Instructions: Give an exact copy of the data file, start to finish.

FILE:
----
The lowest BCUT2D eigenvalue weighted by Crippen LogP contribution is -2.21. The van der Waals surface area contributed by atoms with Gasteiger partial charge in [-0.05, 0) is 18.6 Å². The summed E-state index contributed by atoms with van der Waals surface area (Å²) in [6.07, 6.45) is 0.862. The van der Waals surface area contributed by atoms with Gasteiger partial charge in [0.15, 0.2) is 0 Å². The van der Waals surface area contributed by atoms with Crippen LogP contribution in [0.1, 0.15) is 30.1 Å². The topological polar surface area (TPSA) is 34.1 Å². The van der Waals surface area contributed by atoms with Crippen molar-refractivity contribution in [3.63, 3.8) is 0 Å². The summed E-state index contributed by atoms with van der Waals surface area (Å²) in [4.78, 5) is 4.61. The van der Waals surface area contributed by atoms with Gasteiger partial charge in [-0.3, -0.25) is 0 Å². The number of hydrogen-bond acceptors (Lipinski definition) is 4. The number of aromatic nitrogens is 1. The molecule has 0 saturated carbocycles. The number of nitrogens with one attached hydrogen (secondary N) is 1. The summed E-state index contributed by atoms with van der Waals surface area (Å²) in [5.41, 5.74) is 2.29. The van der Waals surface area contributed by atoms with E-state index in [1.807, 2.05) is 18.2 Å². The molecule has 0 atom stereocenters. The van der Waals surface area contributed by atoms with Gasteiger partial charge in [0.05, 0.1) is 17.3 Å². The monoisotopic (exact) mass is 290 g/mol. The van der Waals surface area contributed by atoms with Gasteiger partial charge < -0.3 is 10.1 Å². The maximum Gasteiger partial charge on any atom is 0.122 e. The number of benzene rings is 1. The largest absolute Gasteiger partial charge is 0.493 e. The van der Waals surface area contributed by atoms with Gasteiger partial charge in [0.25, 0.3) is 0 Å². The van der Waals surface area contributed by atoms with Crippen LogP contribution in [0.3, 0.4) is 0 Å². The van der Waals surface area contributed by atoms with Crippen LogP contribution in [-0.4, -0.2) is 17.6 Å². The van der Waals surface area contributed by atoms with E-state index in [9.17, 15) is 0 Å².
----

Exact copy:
The lowest BCUT2D eigenvalue weighted by Crippen LogP contribution is -2.21. The van der Waals surface area contributed by atoms with Gasteiger partial charge in [-0.05, 0) is 18.6 Å². The summed E-state index contributed by atoms with van der Waals surface area (Å²) in [6.07, 6.45) is 0.862. The van der Waals surface area contributed by atoms with Gasteiger partial charge in [0.15, 0.2) is 0 Å². The van der Waals surface area contributed by atoms with Crippen LogP contribution in [0.1, 0.15) is 30.1 Å². The topological polar surface area (TPSA) is 34.1 Å². The van der Waals surface area contributed by atoms with Crippen molar-refractivity contribution in [3.63, 3.8) is 0 Å². The summed E-state index contributed by atoms with van der Waals surface area (Å²) in [4.78, 5) is 4.61. The van der Waals surface area contributed by atoms with Gasteiger partial charge in [-0.3, -0.25) is 0 Å². The number of hydrogen-bond acceptors (Lipinski definition) is 4. The number of aromatic nitrogens is 1. The molecule has 0 saturated carbocycles. The number of nitrogens with one attached hydrogen (secondary N) is 1. The summed E-state index contributed by atoms with van der Waals surface area (Å²) in [5.41, 5.74) is 2.29. The van der Waals surface area contributed by atoms with E-state index in [1.807, 2.05) is 18.2 Å². The molecule has 0 atom stereocenters. The van der Waals surface area contributed by atoms with Gasteiger partial charge in [0.05, 0.1) is 17.3 Å². The monoisotopic (exact) mass is 290 g/mol. The van der Waals surface area contributed by atoms with Gasteiger partial charge < -0.3 is 10.1 Å². The maximum Gasteiger partial charge on any atom is 0.122 e. The number of benzene rings is 1. The largest absolute Gasteiger partial charge is 0.493 e. The van der Waals surface area contributed by atoms with Gasteiger partial charge in [0.25, 0.3) is 0 Å². The van der Waals surface area contributed by atoms with Crippen LogP contribution in [0.3, 0.4) is 0 Å². The van der Waals surface area contributed by atoms with Crippen LogP contribution in [-0.4, -0.2) is 17.6 Å². The van der Waals surface area contributed by atoms with E-state index in [9.17, 15) is 0 Å².